Jonathan Trumbull painted his portrait (1793) as "preacher of the First Baptist Society of Providence," a position he assumed on September 8, 1791. Maxcy married Susannah Hopkins, daughter of Commodore Esek Hopkins of Providence, on August 22, 1791. Six of their ten children survived infancy. He was elected president pro tempore of Rhode Island College on September 7, 1792, and the youthful Maxcy formally became the school's second president in 1797. Harvard College awarded him the doctor of sacred theology in 1801.
From 1802 to 1804, Maxcy served as the third president of Union College in Schenectady, New York. In 1804, drawn to a warmer climate by chronic health problems, he accepted the $2,500-a-year offer to become the first president of South Carolina College in Columbia. The college opened in January 1805 with nine students and two professors. Maxcy, professor of belles lettres, criticism and metaphysics, also served on the board of trustees. In 1810, the trustees required the president to submit semiannual reports on the courses offered and student progress, and in 1813 they insisted that juniors and seniors study theology.
The constant problem of disciplining intoxicated and unruly students seriously threatened Maxcy's position from 1813 to 1815 and undoubtedly undermined his health. The faculty tried to gain control over students by imposing suspensions, but the trustees seldom mandated expulsions.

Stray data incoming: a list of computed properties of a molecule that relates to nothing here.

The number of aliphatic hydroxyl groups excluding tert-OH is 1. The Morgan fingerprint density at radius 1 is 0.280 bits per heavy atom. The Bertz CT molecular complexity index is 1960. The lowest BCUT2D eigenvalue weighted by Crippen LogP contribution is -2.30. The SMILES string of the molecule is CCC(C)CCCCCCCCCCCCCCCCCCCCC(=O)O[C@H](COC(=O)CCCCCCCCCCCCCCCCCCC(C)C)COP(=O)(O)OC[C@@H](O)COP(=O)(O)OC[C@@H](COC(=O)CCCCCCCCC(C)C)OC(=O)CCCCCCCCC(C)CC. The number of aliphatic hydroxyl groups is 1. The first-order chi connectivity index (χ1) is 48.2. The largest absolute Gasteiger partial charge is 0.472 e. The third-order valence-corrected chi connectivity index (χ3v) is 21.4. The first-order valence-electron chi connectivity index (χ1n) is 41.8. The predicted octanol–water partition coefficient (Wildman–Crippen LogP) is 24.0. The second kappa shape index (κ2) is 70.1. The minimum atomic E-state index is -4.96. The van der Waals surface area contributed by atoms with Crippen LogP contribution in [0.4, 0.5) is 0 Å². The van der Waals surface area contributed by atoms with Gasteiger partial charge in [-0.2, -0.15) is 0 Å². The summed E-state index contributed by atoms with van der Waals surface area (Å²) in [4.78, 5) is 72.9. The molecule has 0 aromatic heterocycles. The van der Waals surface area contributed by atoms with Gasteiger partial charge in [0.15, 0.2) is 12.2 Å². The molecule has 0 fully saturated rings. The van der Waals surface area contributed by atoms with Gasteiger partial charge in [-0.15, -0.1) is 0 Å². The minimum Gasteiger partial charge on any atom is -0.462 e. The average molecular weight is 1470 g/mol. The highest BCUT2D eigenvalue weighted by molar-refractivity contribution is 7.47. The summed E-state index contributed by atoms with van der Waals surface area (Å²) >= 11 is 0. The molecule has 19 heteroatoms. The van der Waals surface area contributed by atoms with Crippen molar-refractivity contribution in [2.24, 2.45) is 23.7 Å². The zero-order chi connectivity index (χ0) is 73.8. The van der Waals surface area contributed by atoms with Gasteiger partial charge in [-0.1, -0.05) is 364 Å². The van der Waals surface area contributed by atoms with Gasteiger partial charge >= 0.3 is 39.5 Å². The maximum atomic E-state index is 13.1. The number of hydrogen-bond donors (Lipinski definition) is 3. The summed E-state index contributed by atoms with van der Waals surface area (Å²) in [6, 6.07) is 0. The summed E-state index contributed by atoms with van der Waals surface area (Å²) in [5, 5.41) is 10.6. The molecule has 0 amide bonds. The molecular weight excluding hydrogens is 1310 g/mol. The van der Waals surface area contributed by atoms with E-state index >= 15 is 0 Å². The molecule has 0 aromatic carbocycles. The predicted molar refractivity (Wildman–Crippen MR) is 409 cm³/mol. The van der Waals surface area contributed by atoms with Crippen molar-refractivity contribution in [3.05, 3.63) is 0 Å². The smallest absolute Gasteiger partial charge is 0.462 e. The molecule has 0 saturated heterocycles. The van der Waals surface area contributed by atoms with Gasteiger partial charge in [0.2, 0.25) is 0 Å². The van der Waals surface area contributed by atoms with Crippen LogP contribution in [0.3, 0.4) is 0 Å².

When Maxcy's chapel speeches failed to tame students, the trustees' investigating committee charged him, on April 21, 1813, with "many and great derelictions of duty." Experiencing what he described as "the most painful occurrence of my life," Maxcy defended himself (April 24, 1813), but the trustees required the faculty to submit weekly reports to their standing committee. On February 8, 1814, the town militia had to subdue a student rebellion against the disciplinarian professor George Blackburn. The trustees expelled student ringleaders and forced Blackburn to resign. In November 1815 Maxcy's ill health resulted in a trustee resolution for his dismissal, but he successfully defended his presidency. During that time faculty raised academic standards and the college expanded to seven buildings.